Jeong-woo (played by Lee Sang-yoon) works as an independent freelance music writer. Conventionally speaking this would make him cool, except that we see what work is actually like for Jeong-woo and, well, it's kind of dorky. It involves lots of phone calls, moving around boring local areas and arguing over the ridiculous motivations that need to be discussed ad nauseum with his clients. He doesn't have much of a social life, either, so naturally Jeong-woo soon takes an interest in the attractive Soo-kyeong (played by Yoon Jin-seo), who he meets, like everyone else Jeong-woo meets, through work meetings.
"Santa Barbara" is definitely a romantic movie, but it's not really a romance in the narrative sense. There's no drama about the obstacles facing their relationship. To the contrary- at every point their mutual attraction is defined by a complete absence of drama. Jeong-woo and Soo-kyeong get along with each other. There's no magical moment they fall madly in love. It's quite literally a matter of Jeong-woo being attractive and pathetic enough that Soo-kyeong decides he's worth keeping around.
Even in the broad sense "Santa Barbara" doesn't have much a conflict. When the characters finally arrive at the titular city, the only possible source of tension is over the actions of a business associate we never actually see, and the problem is resolved not through the actions of Jeong-woo and Soo-kyeong, but off-screen. This entire portion of the movie is just a travelogue through southern California.
The lack of story, though, is more than made up over by the relatable characters, and especially their rather lackadaisical lot in life. Jeong-woo and Soo-kyeong are both successes, yet their lives really don't feel successful. They just feel really dominated by work. The big essential irony of the apparently pointless vacation is that if not for these delays, Jeong-woo and Soo-kyeong would never have any actual reason to relax in a beautiful foreign country. Day by day there's just no excuse for it.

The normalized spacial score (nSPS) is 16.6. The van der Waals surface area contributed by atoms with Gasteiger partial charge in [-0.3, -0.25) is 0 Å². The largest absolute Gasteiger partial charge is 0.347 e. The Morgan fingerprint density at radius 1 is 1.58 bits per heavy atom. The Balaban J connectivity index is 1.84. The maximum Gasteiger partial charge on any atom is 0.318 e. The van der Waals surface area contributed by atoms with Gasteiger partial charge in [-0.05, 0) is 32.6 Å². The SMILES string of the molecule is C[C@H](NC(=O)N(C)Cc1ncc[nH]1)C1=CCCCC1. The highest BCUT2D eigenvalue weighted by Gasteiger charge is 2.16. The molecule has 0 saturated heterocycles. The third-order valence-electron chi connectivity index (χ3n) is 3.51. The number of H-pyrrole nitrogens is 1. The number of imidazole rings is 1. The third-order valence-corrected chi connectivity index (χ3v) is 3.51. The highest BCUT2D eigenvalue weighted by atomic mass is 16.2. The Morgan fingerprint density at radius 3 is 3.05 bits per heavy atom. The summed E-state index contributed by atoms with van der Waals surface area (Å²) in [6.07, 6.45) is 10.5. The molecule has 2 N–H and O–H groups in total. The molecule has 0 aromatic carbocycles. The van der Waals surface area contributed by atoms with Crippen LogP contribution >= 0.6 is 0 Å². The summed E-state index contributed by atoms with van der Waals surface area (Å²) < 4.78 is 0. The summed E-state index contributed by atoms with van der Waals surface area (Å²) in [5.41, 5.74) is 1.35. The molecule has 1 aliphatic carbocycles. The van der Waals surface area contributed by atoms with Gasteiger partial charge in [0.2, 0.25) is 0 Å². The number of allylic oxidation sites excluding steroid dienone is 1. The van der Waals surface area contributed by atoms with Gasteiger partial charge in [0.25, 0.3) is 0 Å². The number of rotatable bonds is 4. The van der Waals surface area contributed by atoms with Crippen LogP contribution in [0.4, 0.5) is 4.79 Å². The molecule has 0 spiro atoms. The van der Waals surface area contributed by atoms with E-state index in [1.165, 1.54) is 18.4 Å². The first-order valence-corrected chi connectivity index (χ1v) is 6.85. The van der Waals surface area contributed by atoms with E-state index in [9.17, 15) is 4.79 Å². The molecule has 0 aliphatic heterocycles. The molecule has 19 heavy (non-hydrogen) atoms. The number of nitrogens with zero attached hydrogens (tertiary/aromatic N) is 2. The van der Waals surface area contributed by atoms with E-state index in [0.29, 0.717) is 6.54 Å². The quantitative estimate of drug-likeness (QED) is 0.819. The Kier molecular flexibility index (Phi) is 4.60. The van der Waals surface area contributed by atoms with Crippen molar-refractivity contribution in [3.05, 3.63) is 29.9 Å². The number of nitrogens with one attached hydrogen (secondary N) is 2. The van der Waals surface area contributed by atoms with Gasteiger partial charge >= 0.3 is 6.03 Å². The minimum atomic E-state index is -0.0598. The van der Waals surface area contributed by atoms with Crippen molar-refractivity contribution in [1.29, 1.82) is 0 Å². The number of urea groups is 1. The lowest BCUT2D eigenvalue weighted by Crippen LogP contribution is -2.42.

And what a nice vacation it is! The music in "Santa Barbara" is strong throughout, but I especially loved the way it worked together with the landscapes in the latter portion. The soundtrack consists almost entirely of simple piano compositions, yet these never really get old. After all the hustle and bustle of these characters just working all the time, it's a welcome moment of relaxation to just watch them screw around in vineyards for awhile waiting for something to happen.
"Santa Barbara" is never a particularly deep film. This as well, though, is a major part of its charm. These characters are required by their occupations to find meaning and complexity in really stupid things, and what both of them really need is just a moment to step back and not think so hard about everything. Director Cho Sung-kyu establishes a very comforting groove here, making for an effective combination of a movie that manages escapism while still being unusually realistic. Admittedly, the spoken English segments aren't so great. With everything else that's going on here, though, really, who cares?
Review by William Schwartz
Staff writer. Has been writing articles for HanCinema since 2012, having lived in South Korea since 2011. Started out in Gyeongju, then to Daegu, then to Ansan, then to Yeongju, then to Seoul, lived on the road for HanCinema's travel diaries series in the summer of 2016, and is currently settled in Anyang. Has good tips for utilizing South Korea's public bus system. William Schwartz can be contacted via firstname.lastname@example.org.
"[HanCinema's Film Review] "Santa Barbara""
by HanCinema is licensed under a Creative Commons Attribution-Share Alike 3.0 Unported License.
[Spoiler] Added episode 14 captures for the Korean drama 'It's Okay, That's Love'
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